As I pointed out last week, we know a fair amount about how students learn to read, but much less about how to deliver reading instruction. That’s an important distinction and has implications for how we think about fixing the problem.
To wit, Matt Barnum gets at this question in the middle of this Chalkbeat interview with Natalie Wexler about her new book, The Knowledge Gap. In full disclosure, I have not read Wexler’s book yet, but one portion of their conversation gets at the problem I highlighted above:
[Barnum] In your book you say, “There aren’t yet any reliable studies showing that [a coherent knowledge-rich] curriculum will outperform either a skills-focused curriculum or a content-focused one that lacks coherence,” but “it’s reasonable to assume that’s the case.” The fact that there aren’t any reliable studies about this seems like a really big caveat at the heart of your book.
[Wexler] There is evidence that focusing on content can boost kids’ reading comprehension scores. They’re not randomized controlled studies, but there is some evidence of that. What is harder to find evidence of is that you need a curriculum that builds logically from one grade to the next. And that’s hard to get because kids move around, especially in lower income levels, and there aren’t that many schools implementing that kind of a curriculum.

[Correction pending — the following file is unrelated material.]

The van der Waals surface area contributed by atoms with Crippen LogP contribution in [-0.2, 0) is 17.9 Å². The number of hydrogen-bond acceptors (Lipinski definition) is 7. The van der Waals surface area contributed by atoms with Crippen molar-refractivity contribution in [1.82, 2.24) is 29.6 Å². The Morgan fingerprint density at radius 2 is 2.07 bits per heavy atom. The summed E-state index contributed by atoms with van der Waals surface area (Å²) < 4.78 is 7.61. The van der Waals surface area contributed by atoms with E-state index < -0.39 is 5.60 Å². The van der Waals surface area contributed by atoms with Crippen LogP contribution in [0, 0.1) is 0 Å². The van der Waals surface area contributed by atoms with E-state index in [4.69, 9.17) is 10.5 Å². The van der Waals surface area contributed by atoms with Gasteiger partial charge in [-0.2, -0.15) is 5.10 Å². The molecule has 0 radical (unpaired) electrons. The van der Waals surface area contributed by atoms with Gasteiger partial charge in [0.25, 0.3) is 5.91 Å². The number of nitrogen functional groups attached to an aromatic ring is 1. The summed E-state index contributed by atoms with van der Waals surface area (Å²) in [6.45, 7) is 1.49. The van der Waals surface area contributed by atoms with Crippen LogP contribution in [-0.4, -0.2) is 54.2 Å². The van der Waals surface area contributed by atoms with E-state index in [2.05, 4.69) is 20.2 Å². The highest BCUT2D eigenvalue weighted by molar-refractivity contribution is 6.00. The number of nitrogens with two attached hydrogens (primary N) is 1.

One that comes to mind — there’s a curriculum called Bookworms, and there was a study of a school district that implemented that curriculum. After just one year of implementation, schools implementing that curriculum did better than demographically similar schools in the districts that weren’t implementing that curriculum.
This is an important distinction. There’s a large and convincing body of evidence that students read better when they have content knowledge about the subject. It’s not enough to just teach students generic “reading skills,” because reading is context-dependent. Similarly, there’s also a large body of evidence on the gaps in content knowledge across students, and that those gaps contribute to gaps in reading.
However, these findings do not necessarily translate into practice. We do not yet have a large body of evidence on whether we can take the findings about content knowledge and implement them in schools. That is, can we create a coherent, content-rich curriculum, implement it at scale, and produce better readers? I’ll need to read Wexler’s book to see if she has an answer. But this question strikes me as a harder one to resolve, and from what I’ve seen so far, we’re not there yet.
–Guest post by Chad Aldeman